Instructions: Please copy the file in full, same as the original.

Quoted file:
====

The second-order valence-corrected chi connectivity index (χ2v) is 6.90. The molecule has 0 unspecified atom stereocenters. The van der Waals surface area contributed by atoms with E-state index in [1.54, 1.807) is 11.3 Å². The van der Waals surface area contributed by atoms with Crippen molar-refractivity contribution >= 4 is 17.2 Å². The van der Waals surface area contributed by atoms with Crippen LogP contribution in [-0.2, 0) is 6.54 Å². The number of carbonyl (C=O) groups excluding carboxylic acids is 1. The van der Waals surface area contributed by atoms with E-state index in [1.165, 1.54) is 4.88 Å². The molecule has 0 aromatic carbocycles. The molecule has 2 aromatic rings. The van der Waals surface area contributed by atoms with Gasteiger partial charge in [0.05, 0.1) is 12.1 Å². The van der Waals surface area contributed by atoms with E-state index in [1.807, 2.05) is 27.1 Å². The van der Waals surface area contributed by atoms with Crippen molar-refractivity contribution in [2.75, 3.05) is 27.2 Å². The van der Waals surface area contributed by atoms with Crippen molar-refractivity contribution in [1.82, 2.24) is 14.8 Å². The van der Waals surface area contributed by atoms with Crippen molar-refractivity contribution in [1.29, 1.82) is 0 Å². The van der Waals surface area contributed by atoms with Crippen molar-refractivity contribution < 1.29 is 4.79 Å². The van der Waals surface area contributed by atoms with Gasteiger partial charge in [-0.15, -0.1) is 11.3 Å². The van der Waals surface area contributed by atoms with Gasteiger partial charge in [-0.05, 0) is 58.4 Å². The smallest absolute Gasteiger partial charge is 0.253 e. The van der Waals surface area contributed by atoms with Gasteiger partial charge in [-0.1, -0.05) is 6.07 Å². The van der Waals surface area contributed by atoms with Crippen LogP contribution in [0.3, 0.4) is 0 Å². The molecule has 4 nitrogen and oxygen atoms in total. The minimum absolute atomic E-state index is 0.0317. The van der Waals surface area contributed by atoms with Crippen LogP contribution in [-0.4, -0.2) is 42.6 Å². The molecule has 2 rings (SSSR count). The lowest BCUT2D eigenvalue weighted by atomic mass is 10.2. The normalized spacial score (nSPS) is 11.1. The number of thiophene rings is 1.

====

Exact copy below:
The second-order valence-corrected chi connectivity index (χ2v) is 6.90. The molecule has 0 unspecified atom stereocenters. The van der Waals surface area contributed by atoms with E-state index in [1.54, 1.807) is 11.3 Å². The van der Waals surface area contributed by atoms with Crippen molar-refractivity contribution >= 4 is 17.2 Å². The van der Waals surface area contributed by atoms with Crippen LogP contribution in [-0.2, 0) is 6.54 Å². The number of carbonyl (C=O) groups excluding carboxylic acids is 1. The van der Waals surface area contributed by atoms with E-state index in [1.165, 1.54) is 4.88 Å². The molecule has 0 aromatic carbocycles. The molecule has 2 aromatic rings. The van der Waals surface area contributed by atoms with Gasteiger partial charge in [0.05, 0.1) is 12.1 Å². The van der Waals surface area contributed by atoms with E-state index in [1.807, 2.05) is 27.1 Å². The van der Waals surface area contributed by atoms with Crippen molar-refractivity contribution in [2.75, 3.05) is 27.2 Å². The van der Waals surface area contributed by atoms with Crippen molar-refractivity contribution in [1.82, 2.24) is 14.8 Å². The van der Waals surface area contributed by atoms with Crippen molar-refractivity contribution in [1.29, 1.82) is 0 Å². The van der Waals surface area contributed by atoms with Crippen molar-refractivity contribution < 1.29 is 4.79 Å². The van der Waals surface area contributed by atoms with Gasteiger partial charge in [-0.15, -0.1) is 11.3 Å². The van der Waals surface area contributed by atoms with Gasteiger partial charge in [-0.05, 0) is 58.4 Å². The smallest absolute Gasteiger partial charge is 0.253 e. The van der Waals surface area contributed by atoms with Gasteiger partial charge in [-0.1, -0.05) is 6.07 Å². The van der Waals surface area contributed by atoms with Crippen LogP contribution in [0.3, 0.4) is 0 Å². The molecule has 4 nitrogen and oxygen atoms in total. The minimum absolute atomic E-state index is 0.0317. The van der Waals surface area contributed by atoms with Crippen LogP contribution in [-0.4, -0.2) is 42.6 Å². The molecule has 2 rings (SSSR count). The lowest BCUT2D eigenvalue weighted by atomic mass is 10.2. The normalized spacial score (nSPS) is 11.1. The number of thiophene rings is 1.